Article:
Western Price Survey
August 14, 2015
A new water year starts Oct. 1, but opinion is divided as to whether it will be dry or wet.
There is a greater than 90 percent chance that El Niño conditions will continue through the coming winter, according to the latest National Weather Service Climate Prediction Center report.
Despite the buzz, the weather phenomenon will likely not bring enough precipitation to California.
"California cannot count on potential El Niño conditions to halt or reverse drought conditions," said Michael Anderson, state climatologist, in an Aug. 13 statement. "Historical weather data shows us that at best, there is a 50/50 chance of having a wetter winter. Unfortunately, due to shifting climate patterns, we cannot even be that sure."
California Department of Water Resources historical analysis shows that of the seven years since 1950 with similar El Niño Southern Oscillation (ENSO) signals, only three were wet years, one was average, and three were dry. ENSO is a Pacific Ocean circulation pattern occurring when there are warmer-than-normal temperatures and with the potential to bring wetter weather across the West.
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According to the NASA Jet Propulsion Laboratory, California amassed a "rain debt" of roughly 20 inches between 2012 and 2015, which is the equivalent of a year's worth of rain.
Meanwhile, average prices for peak electricity in the West jumped between $5.05 and $8 in the trading week, with North of Path 15 up $8 to $42.25/MWh by Aug. 14. Average daytime prices ranged from $35 at Mid-Columbia to $44.65/MWh at South of Path 15.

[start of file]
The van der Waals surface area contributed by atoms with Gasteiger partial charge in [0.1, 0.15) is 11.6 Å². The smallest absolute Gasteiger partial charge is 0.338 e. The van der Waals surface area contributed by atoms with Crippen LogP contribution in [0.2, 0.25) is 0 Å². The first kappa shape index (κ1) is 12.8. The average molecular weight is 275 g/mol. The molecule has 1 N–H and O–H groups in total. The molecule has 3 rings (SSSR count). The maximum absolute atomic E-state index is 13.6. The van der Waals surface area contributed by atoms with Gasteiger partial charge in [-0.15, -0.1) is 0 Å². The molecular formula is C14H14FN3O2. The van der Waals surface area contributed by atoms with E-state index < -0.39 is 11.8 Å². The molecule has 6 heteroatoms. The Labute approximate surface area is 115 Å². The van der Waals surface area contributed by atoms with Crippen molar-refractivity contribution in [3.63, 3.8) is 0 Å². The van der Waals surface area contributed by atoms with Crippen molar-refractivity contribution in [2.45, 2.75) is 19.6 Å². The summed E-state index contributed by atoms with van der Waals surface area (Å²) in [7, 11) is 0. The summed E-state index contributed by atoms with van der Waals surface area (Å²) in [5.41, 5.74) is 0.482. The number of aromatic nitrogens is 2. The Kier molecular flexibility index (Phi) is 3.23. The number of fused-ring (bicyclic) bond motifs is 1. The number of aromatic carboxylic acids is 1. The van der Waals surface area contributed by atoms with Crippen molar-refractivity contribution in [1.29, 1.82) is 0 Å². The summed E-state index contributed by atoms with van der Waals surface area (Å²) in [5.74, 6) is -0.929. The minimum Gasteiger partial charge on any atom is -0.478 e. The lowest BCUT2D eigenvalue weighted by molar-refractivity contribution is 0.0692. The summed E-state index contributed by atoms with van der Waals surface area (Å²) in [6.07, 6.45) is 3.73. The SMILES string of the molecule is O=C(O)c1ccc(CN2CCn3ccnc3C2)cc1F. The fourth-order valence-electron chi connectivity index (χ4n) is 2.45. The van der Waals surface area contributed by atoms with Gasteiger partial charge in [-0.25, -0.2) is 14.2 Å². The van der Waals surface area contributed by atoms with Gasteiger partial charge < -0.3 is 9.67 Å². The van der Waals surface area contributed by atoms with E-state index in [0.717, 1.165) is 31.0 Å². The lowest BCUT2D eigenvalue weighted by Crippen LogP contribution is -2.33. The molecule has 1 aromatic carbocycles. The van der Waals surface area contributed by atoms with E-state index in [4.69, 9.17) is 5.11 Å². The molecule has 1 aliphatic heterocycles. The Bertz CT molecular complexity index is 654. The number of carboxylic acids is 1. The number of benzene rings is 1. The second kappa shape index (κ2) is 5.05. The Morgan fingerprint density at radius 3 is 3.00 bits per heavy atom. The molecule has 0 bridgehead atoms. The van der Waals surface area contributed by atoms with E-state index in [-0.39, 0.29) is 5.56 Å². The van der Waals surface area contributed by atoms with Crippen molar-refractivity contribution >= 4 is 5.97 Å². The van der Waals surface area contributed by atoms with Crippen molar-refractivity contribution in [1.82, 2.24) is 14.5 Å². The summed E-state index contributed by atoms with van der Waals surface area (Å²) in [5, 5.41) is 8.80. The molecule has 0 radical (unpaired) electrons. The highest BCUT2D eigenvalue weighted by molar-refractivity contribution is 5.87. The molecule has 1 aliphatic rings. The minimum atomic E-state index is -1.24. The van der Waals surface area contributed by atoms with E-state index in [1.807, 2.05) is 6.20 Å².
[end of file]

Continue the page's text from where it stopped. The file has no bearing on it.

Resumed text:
Nighttime power prices varied, with Palo Verde up $3.65 to $29.75/MWh, while Mid-C values eroded $1.20 to $22.55/MWh (see chart).
Working gas in storage reached 2,977 Bcf as of Aug. 7, according to U.S. Energy Information Administration estimates, a net increase of 65 Bcf from the previous week.
Henry Hub gas spot values rose 16 cents in Thursday-to-Thursday trading, ending at $2.92/MMBtu Aug. 13. Western natural gas prices added between 10 and 18 cents in trading.
Total renewables on the Cal-ISO grid reached 10,319 MW Aug. 7. Solar-power production reached a record peak of 6,294 MW on Aug. 10, surpassing the 6,282 MW high recorded July 15. A new instantaneous solar peak of 6,330 MW was set Aug. 12, which was a mere megawatt higher than the 6,329 MW July 15 record [Linda Dailey Paulson].
Archives of the Western Price Survey for the past year are also available online.
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